Dean's Lecture: Keith Moore
Production 3D Printing: Transforming Art, Music, Manufacturing, Supply Chain, and Healthcare
We’re on the verge of a third industrial revolution: the revolution of digital manufacturing.
The first industrial revolution was driven by steam engines that transformed textiles and allowed factories to be located anywhere. The second industrial revolution was driven by the assembly line that enabled mass production and scale from iron ore at one end of a factory to cars coming out the other end. 3D printing brings distribution and digital manufacturing with scale and economics that rival injected molded plastics and metals.
It is expected that 3D printing will disrupt traditional supply chains by reducing the need for warehouses through just-in-time manufacturing and reducing the waste inherent in subtractive manufacturing. In this talk, we’ll discuss additive manufacturing and, more importantly, the new applications enabled by the technology. These applications range from sculptures, to car parts, to dental implants, to surgical guides to personalized orthotics and even to new musical instruments.
In addition, we’ll discuss the key missing ecosystem pieces, particularly around issues in design tools. This moment in time is the 3D equivalent to the 1980’s desktop publishing moment when programs like Word, Illustrator, WordPerfect, and Lotus 1-2-3 transformed the meaning of cut-and-paste and made it possible to produce documents without scissors and glue. The ability of 3D printing to produce parts without assembly is creating entirely new markets by changing the economics of manufacturing.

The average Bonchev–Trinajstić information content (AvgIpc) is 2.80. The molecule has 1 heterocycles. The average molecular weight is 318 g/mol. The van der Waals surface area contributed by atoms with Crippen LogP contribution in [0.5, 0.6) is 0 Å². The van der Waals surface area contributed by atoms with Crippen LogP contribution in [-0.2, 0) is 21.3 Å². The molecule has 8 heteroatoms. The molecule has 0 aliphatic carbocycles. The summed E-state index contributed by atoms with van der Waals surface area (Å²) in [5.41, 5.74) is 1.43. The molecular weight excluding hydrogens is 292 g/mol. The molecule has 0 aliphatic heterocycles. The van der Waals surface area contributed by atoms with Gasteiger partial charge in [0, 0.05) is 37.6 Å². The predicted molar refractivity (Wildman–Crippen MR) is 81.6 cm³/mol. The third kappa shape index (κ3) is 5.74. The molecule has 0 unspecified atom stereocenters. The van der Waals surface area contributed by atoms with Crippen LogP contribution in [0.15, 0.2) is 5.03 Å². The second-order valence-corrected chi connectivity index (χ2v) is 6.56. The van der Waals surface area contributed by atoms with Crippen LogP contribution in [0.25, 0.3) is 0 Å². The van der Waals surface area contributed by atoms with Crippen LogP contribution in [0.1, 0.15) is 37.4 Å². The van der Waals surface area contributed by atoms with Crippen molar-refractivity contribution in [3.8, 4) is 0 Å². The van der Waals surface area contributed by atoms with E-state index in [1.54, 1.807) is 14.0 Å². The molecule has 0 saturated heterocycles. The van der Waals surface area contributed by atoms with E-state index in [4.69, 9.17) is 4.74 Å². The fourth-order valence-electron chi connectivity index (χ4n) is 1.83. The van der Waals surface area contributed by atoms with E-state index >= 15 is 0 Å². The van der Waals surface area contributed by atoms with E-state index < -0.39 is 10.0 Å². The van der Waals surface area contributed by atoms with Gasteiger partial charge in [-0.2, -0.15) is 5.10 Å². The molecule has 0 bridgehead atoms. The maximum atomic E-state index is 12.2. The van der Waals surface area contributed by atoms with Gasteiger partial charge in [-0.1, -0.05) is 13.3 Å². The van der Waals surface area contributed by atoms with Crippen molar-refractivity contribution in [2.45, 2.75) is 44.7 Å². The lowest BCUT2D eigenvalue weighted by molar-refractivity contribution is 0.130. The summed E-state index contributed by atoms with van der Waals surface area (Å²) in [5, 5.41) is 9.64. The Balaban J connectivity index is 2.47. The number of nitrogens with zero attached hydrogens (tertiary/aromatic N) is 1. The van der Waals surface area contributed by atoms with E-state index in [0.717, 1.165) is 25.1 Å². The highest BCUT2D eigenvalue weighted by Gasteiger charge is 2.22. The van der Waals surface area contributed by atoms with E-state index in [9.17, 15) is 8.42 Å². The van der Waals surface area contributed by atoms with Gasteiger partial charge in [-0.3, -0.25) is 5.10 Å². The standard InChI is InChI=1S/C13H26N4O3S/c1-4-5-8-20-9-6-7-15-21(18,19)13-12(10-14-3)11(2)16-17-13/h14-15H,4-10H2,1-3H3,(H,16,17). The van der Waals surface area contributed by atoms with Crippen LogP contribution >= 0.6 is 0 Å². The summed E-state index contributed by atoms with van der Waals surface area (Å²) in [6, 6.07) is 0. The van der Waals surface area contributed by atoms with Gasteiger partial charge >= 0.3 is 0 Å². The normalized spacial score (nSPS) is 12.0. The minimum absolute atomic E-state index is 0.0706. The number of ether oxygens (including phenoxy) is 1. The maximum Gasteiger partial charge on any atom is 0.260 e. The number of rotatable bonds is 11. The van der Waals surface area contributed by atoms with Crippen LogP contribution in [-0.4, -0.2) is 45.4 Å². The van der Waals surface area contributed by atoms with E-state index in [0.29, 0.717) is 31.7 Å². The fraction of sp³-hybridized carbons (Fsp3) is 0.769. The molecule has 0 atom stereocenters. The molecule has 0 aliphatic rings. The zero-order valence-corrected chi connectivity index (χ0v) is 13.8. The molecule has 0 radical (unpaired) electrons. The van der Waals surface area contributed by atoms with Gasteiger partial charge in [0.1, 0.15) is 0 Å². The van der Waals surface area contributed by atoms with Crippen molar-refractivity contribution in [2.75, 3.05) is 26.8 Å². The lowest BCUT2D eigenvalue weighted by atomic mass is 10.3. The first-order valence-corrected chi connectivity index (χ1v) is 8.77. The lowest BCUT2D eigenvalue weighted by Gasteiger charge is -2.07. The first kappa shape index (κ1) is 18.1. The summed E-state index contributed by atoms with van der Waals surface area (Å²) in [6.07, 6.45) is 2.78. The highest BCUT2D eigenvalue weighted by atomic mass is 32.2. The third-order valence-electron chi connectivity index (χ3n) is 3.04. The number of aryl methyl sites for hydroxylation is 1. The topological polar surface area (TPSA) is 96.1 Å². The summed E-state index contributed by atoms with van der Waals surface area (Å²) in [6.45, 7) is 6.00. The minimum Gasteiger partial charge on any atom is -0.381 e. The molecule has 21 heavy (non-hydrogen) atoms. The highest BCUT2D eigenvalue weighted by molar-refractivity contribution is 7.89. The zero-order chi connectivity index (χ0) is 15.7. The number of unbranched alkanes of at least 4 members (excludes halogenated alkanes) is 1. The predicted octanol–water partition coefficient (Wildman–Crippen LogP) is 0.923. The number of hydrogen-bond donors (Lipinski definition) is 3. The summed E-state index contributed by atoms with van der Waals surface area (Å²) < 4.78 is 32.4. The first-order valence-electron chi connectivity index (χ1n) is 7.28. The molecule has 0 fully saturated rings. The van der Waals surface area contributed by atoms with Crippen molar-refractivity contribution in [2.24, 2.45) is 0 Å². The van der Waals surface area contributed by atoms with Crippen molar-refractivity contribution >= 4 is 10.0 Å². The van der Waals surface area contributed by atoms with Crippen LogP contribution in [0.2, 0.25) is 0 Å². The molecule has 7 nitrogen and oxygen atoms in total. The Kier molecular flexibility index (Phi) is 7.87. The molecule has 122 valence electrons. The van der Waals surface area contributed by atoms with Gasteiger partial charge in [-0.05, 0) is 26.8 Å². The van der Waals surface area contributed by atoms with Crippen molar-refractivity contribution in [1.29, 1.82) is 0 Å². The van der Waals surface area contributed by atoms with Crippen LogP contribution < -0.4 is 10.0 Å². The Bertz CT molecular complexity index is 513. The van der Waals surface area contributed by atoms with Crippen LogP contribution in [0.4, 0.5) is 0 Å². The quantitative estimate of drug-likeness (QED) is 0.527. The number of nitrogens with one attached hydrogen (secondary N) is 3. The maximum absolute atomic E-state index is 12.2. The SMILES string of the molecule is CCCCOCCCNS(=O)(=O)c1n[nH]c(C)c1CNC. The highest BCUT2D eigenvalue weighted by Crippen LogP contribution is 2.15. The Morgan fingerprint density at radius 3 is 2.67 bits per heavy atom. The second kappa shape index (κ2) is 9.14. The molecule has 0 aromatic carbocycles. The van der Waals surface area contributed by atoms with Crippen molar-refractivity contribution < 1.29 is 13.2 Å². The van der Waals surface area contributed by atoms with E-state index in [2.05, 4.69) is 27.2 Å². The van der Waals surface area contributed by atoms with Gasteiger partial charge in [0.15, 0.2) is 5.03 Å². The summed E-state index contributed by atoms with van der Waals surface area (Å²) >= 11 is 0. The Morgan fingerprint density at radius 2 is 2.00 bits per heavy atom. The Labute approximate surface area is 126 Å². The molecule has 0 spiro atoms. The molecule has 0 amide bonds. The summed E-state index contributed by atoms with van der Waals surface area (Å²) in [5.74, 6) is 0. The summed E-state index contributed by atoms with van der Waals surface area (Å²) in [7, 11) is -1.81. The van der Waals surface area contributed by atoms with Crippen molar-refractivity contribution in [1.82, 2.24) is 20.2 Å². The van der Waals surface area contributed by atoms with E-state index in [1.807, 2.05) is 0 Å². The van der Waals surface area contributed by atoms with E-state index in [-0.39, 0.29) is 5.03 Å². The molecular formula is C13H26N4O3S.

About Keith Moore
Keith Moore is an HP Fellow and Vice President of R&D at HP Labs. He has an extensive background in R&D as both an inventor (with over 35 patents) and as a line manager bringing inventions to market. His inventions ship in almost all HP LaserJets and commercial printing products. In his current role, he leads the Print Adjacencies and 3D Lab, where he and his team develop and research the underlying material science and microfluidics for HP’s polymer and metal 3D printing technologies. Prior to his current role, Moore was VP of R&D for all of HP’s LaserJet and Inkjet software (including drivers, management software, and third party solutions). His favorite part of being at HP Labs is the ability to see the future. His favorite part of being at HP is bringing that future to market.
Moore received his B.S. in electrical engineering from Tufts University (go Jumbos, E85) and his M.S. in computer science from Stanford University.